Universalism and Civil Rights (with Notes on Voting Rights after Shelby)

By Bagenstos, Samuel R. | The Yale Law Journal, June 2014 | Go to article overview

Universalism and Civil Rights (with Notes on Voting Rights after Shelby)


Bagenstos, Samuel R., The Yale Law Journal


ESSAY CONTENTS  INTRODUCTION I.   EXAMPLES OF UNIVERSALIST APPROACHES TO CIVIL RIGHTS LAW      A. A Working Definition of Universalism      B. Examples of Universalistic Approaches to Civil Rights II.  TACTICAL ADVANTAGES OF UNIVERSALIST APPROACHES      A. The Tactical Argument for Universalism         1. Secure Political Support         2. Ensure Broad Judicial Implementation      B. Problems with the Tactical Argument         1. Undermine Political Support and Dilute Judicial            Willingness to Enforce         2. Become Coded as Serving a Particular Group III. SUBSTANTIVE ADVANTAGES OF UNIVERSALIST APPROACH ES      A. The Substantive Argument for Universalism         1. More Effectively Address Discrimination         2. Address Broader but Important Problems of Inequality and            Injustice      B. Problems with the Substantive Argument IV.  EXPRESSIVE ADVANTAGES OF UNIVERSALIST APPROACHES      A. The Expressive Argument for Universalism      B. Problems with the Expressive Argument V.   NOTES ON VOTING RIGHTS AFTER SHELBY COUNTY      A. Unpacking the Post-Shelby Universalist Proposals      B. Critiquing the Post-Shelby Universalist Proposals CONCLUSION 

INTRODUCTION

After the Supreme Court invalidated the core of the Voting Rights Act's preclearance regime in Shelby County v. Holder, (1) civil rights activists proposed a variety of legislative responses. One set of responses, which gained quick favor in influential precincts in the legal academy, sought to move beyond measures like the Voting Rights Act that targeted voting discrimination based on race or ethnicity. These responses instead sought to eliminate certain problematic practices that place too great a burden on any individual's vote. (2) I will call responses like these universalist (or, sometimes, universalistic), because rather than seek to protect any particular group against discrimination, they provide uniform protections to everyone (at least as a formal matter). As Bruce Ackerman shows in his latest We the People volume, voting rights activists confronted a similar decision regarding whether to pursue a universal approach--and at least some of them opted for universalism--during the campaign to eliminate the poll tax. (3)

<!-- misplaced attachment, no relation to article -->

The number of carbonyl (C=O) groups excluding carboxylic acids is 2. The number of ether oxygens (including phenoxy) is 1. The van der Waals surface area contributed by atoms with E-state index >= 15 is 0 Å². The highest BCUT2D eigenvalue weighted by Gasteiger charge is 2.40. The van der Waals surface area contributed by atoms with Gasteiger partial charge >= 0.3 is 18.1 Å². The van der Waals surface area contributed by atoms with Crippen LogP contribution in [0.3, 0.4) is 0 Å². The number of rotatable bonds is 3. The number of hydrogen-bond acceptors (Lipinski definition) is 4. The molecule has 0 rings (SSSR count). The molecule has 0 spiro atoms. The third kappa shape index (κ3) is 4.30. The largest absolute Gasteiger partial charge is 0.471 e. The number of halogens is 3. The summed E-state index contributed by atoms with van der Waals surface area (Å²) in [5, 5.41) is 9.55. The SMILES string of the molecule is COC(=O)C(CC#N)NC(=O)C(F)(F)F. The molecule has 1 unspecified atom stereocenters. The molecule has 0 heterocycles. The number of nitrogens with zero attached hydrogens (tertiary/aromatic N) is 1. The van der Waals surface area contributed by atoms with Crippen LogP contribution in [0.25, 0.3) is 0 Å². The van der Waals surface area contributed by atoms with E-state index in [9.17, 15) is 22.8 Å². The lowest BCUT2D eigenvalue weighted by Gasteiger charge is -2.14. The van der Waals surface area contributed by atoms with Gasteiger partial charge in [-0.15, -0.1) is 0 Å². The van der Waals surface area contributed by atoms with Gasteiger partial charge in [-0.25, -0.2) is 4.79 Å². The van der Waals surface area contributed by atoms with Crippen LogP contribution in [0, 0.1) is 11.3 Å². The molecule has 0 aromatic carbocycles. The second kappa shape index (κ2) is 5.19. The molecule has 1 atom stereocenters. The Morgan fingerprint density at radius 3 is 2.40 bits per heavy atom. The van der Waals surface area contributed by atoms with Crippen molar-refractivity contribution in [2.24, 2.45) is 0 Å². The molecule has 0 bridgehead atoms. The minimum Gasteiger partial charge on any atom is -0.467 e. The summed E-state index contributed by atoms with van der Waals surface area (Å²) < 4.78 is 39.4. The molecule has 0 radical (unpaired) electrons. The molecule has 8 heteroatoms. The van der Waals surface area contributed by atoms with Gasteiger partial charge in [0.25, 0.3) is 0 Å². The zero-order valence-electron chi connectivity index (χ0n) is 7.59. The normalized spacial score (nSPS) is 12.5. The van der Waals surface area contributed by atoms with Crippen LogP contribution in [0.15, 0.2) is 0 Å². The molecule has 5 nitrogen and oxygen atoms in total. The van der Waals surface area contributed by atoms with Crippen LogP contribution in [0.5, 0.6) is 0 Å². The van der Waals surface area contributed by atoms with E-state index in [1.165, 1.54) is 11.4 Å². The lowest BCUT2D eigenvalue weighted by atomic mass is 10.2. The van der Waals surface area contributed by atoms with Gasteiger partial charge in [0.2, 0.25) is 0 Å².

The voting rights context is hardly unique. Across an array of different contexts, scholars and activists have proposed universalist responses to address problems that group-oriented civil rights approaches have not fully resolved. These contexts include affirmative action in higher-education admissions, regulation of the employment relationship, disability inequality, and the interpretation of the Fourteenth Amendment generally. (4) My own work has often advocated such universalist responses to civil rights problems. (5)

Universalist responses have many possible strengths: tactically, in securing political support for and broader judicial implementation of laws that promote civil rights interests; (6) substantively, in aggressively attacking the structures that lead to inequality; (7) and expressively, in avoiding essentializing identity and emphasizing human commonality across groups. (8) But they have possible drawbacks along all three of these dimensions as well. Scholars who advocate universalist approaches to civil rights problems have too often conflated the tactical, substantive, and expressive arguments for these positions or simply focused on whichever of these dimensions supports a universalistic position without considering the others. These errors, I will argue, have led those scholars to be unduly sanguine about the effectiveness of universalism in the civil rights context.